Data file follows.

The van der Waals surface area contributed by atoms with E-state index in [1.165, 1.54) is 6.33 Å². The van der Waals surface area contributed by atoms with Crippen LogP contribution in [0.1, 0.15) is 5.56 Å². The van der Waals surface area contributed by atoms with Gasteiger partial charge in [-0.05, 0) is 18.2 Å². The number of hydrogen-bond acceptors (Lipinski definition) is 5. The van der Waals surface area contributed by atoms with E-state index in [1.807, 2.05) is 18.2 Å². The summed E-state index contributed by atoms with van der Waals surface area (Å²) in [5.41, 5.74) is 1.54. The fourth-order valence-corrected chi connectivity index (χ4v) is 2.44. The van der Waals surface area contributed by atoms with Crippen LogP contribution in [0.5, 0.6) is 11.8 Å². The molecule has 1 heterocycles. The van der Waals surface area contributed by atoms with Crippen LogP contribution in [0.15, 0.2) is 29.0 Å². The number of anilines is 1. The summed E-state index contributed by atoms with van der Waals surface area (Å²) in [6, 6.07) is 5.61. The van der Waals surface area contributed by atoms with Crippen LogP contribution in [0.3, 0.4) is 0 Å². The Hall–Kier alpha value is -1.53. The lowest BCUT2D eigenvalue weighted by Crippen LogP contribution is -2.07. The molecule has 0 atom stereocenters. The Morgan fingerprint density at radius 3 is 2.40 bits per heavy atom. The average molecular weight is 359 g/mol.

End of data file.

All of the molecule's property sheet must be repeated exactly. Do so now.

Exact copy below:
The van der Waals surface area contributed by atoms with E-state index in [1.165, 1.54) is 6.33 Å². The van der Waals surface area contributed by atoms with Crippen LogP contribution in [0.1, 0.15) is 5.56 Å². The van der Waals surface area contributed by atoms with Gasteiger partial charge in [-0.05, 0) is 18.2 Å². The number of hydrogen-bond acceptors (Lipinski definition) is 5. The van der Waals surface area contributed by atoms with E-state index in [1.807, 2.05) is 18.2 Å². The summed E-state index contributed by atoms with van der Waals surface area (Å²) in [5.41, 5.74) is 1.54. The fourth-order valence-corrected chi connectivity index (χ4v) is 2.44. The van der Waals surface area contributed by atoms with Crippen LogP contribution in [0.5, 0.6) is 11.8 Å². The molecule has 1 heterocycles. The van der Waals surface area contributed by atoms with Crippen LogP contribution in [0.15, 0.2) is 29.0 Å². The number of anilines is 1. The summed E-state index contributed by atoms with van der Waals surface area (Å²) in [6, 6.07) is 5.61. The van der Waals surface area contributed by atoms with Crippen LogP contribution in [0.3, 0.4) is 0 Å². The Hall–Kier alpha value is -1.53. The lowest BCUT2D eigenvalue weighted by Crippen LogP contribution is -2.07. The molecule has 0 atom stereocenters. The Morgan fingerprint density at radius 3 is 2.40 bits per heavy atom. The average molecular weight is 359 g/mol.